Apr 25 2016
Piotr Solnica hails from Poland and has over a decade of experience working with people from around the world. He graduated with a Bachelor degree in Computer Science and started his programming career while he was still a student. In 2007, he started working as a Ruby developer and loves the language and the community. He has been an active Open Source contributor since 2009 and is currently working hard on rom-rb and dry-rb projects.
Piotr is also writing a much-anticipated book. After working with Ruby and Rails for over nine years, he discovered many amazing patterns and built libraries that follow these patterns. He put them together as his custom “web stack”, which he believes solves some of the common problems, but in a much better way than popular frameworks like Rails. When asked what inspired him to recapitulate his experiences into a book he said:
"The idea for the book came in a natural way. I was overwhelmed by people asking questions about how all this stuff works, and nothing can explain it as good as a book."
Our readers should stay tuned for updates on Piotr's book, but in the meantime, read on for a few insights from our newest team member.
I graduated with a bachelor degree in Computer Science but started working as a web-developer during the second year of my studies. After around one and a half years of working with PHP, I moved to Ruby. I worked for over three years in one of the Polish Rails consultancies, and then became an independent consultant for almost six years. I worked with many clients, mostly from the USA, Norway, and Australia, on a variety of projects from different sectors like travel, fitness, business intelligence for the public sector, and healthcare. In the meantime, I also helped to co-found a Polish/Norwegian consultancy which acquired Gitorious (the company and the OSS platform with the same name), which was then acquired by Gitlab. Apart from client work, I’ve been deeply involved with the Ruby OSS community, building libraries and contributing as much as I can.
Building a data persistence and mapping library in Ruby which works in a functional way. It was enlightening to see how you can use an Object-Oriented language by following functional patterns. It opened my eyes and changed the way I think about solving problems when programming.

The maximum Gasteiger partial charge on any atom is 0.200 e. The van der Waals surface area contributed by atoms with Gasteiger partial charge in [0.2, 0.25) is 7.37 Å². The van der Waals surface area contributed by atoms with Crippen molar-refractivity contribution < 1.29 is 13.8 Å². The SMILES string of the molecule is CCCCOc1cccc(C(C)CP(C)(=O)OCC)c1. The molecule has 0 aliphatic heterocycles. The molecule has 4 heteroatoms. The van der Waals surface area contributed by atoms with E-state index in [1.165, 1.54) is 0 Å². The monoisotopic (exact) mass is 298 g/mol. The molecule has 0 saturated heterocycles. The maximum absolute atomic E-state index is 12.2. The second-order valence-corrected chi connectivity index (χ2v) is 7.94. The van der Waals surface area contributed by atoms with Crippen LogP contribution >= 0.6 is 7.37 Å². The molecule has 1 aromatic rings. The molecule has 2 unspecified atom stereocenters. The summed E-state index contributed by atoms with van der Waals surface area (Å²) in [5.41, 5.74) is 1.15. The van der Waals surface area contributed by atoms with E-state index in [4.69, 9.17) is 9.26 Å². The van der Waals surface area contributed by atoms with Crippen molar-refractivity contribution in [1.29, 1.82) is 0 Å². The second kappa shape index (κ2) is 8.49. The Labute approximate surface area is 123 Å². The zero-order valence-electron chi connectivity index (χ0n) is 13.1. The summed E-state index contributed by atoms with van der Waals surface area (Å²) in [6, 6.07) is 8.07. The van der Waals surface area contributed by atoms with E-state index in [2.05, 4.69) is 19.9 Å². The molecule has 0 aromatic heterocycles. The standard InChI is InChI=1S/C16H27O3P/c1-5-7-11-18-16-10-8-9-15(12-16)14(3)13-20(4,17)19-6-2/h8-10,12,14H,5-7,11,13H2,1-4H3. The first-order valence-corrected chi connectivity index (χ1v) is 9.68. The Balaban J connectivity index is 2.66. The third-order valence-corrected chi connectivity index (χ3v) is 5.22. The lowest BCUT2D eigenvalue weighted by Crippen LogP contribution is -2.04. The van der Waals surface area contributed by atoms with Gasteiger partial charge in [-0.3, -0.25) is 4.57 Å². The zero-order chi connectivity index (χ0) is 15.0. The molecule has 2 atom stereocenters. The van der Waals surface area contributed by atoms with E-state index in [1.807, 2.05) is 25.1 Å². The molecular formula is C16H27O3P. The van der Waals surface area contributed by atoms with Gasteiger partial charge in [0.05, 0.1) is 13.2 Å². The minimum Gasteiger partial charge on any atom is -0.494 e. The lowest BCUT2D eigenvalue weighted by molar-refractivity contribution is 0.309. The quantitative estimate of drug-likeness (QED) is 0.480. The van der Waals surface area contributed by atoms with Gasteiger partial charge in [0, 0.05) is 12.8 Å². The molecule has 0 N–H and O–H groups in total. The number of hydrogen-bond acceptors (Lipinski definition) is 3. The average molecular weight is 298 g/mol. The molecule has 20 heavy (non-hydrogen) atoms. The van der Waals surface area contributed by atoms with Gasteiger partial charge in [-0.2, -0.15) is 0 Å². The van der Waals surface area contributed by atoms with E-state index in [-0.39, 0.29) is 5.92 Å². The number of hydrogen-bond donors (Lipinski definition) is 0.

I enjoy learning new things all the time and engineering requires that. The least enjoyable part is that sometimes you can feel overwhelmed by rapidly changing technology.
A good understanding of the tools you’re using, keeping a good balance between quality work and being pragmatic in order to provide value for the client in a timely fashion. Staying open minded, not locking yourself down into your comfort zone for too long, and being a good team player who is willing to share your experience as well as learn from others.
I always liked building things and programming turned out to be a great way of doing just that.
At one point, I had to build a library that could communicate with different data sources yet preserve simplicity and extensibility in order for the library to act as a building block for higher-level abstractions.
Working with amazing people and learning new languages!
Because I’m involved in OSS projects, I talk and work with many amazing people all the time who help me understand certain problems better. It’s hard for me to narrow down this long list of people to just a few names. When it comes to inspiration, I remember that learning about Rich Hickey and his work on Clojure made a huge impact on the way I started to think about programming.
Why do I need any technology when there’s beach and the sea? :)
Not sure, but I hope it’s not going to be the Terminator.
I…honestly don’t know. I've wanted to be a programmer since I was 10-years-old. I like to help people, so I guess anything that would allow me to do that would make me happy.
Being healthy and surrounded by loved ones.
Both! They never said what happens when you mix them.